One may just as well argue that house price statistics are pro-cyclical, said the executive director, since reports of rising prices drive consumers to make purchase at higher values, thereby further driving up prices, with reports of falling prices having the opposite effect. While acknowledging that current accounting standards need improvement, he urged regulators and policy makers to assess any proposed changes with a clear understanding of the purposes of financial accounting.

In that regard, he said that financial accounting rules and standards are designed to measure the financial performance of a company in as neutral a way as possible. It is not surprising that banks report substantial profits during good times and losses during bad times. This is the job of financial accounting, to reflect the economic cycle, he noted, which is a good characteristic of a financial measurement system. It is not in the public interest to adjust the numbers in the interest of financial stability.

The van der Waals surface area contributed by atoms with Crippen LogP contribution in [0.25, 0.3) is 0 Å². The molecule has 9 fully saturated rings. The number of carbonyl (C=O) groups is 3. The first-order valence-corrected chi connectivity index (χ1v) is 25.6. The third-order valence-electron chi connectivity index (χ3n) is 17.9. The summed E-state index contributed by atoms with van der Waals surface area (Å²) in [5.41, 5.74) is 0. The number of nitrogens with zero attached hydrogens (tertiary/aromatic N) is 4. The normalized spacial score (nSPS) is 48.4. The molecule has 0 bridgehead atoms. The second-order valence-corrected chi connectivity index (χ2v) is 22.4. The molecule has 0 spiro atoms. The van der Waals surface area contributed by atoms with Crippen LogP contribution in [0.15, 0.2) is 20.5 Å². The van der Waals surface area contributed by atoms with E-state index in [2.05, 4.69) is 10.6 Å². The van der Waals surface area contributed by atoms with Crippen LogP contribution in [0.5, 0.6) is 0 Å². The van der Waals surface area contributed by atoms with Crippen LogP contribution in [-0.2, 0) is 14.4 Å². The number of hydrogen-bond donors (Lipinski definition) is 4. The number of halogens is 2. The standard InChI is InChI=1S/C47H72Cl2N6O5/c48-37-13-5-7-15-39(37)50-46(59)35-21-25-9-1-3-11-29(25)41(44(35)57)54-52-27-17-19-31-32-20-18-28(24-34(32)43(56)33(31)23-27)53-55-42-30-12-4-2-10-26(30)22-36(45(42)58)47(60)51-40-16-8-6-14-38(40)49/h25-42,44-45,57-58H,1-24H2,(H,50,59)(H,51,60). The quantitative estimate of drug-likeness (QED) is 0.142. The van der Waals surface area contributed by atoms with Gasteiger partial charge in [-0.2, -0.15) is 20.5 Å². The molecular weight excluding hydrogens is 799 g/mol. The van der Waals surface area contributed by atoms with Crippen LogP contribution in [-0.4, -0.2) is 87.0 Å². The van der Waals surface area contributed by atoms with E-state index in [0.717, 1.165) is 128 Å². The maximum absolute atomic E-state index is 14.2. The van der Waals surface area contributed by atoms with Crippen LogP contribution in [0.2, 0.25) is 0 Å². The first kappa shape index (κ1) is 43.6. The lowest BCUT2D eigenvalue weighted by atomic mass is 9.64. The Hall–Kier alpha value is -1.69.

Further, the way in which investors will react to accounting information is not easy to determine in advance since it will be influenced by a number of variables. Thus, it is not reasonable to ask FASB and the IASB to predict those reactions or to predict whether those reactions are good, in making their measurement choices.